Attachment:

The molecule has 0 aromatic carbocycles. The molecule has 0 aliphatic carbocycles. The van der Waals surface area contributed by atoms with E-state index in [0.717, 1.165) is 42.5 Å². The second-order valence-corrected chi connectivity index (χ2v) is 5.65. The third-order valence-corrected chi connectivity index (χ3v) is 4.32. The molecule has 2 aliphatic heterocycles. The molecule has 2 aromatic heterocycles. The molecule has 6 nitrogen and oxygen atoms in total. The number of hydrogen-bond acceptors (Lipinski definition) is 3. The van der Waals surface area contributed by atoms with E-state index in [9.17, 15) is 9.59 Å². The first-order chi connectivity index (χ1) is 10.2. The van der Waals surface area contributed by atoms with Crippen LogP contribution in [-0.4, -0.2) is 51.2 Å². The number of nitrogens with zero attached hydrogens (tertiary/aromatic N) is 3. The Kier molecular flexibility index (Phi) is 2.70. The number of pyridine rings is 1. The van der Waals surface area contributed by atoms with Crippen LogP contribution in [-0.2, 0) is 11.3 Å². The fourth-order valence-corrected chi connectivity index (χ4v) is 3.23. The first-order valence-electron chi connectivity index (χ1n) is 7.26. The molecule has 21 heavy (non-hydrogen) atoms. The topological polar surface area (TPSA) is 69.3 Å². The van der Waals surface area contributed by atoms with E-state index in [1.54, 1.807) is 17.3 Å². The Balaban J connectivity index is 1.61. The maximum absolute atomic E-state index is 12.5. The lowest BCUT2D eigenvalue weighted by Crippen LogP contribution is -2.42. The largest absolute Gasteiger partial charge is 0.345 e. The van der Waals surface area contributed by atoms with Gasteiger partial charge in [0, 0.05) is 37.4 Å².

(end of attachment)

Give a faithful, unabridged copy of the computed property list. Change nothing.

The molecule has 0 aromatic carbocycles. The molecule has 0 aliphatic carbocycles. The van der Waals surface area contributed by atoms with E-state index in [0.717, 1.165) is 42.5 Å². The second-order valence-corrected chi connectivity index (χ2v) is 5.65. The third-order valence-corrected chi connectivity index (χ3v) is 4.32. The molecule has 2 aliphatic heterocycles. The molecule has 2 aromatic heterocycles. The molecule has 6 nitrogen and oxygen atoms in total. The number of hydrogen-bond acceptors (Lipinski definition) is 3. The van der Waals surface area contributed by atoms with E-state index in [9.17, 15) is 9.59 Å². The first-order chi connectivity index (χ1) is 10.2. The van der Waals surface area contributed by atoms with Crippen LogP contribution in [-0.4, -0.2) is 51.2 Å². The number of nitrogens with zero attached hydrogens (tertiary/aromatic N) is 3. The Kier molecular flexibility index (Phi) is 2.70. The number of pyridine rings is 1. The van der Waals surface area contributed by atoms with Crippen LogP contribution in [-0.2, 0) is 11.3 Å². The fourth-order valence-corrected chi connectivity index (χ4v) is 3.23. The first-order valence-electron chi connectivity index (χ1n) is 7.26. The molecule has 21 heavy (non-hydrogen) atoms. The topological polar surface area (TPSA) is 69.3 Å². The van der Waals surface area contributed by atoms with E-state index in [1.54, 1.807) is 17.3 Å². The Balaban J connectivity index is 1.61. The maximum absolute atomic E-state index is 12.5. The lowest BCUT2D eigenvalue weighted by Crippen LogP contribution is -2.42. The largest absolute Gasteiger partial charge is 0.345 e. The van der Waals surface area contributed by atoms with Gasteiger partial charge in [0, 0.05) is 37.4 Å².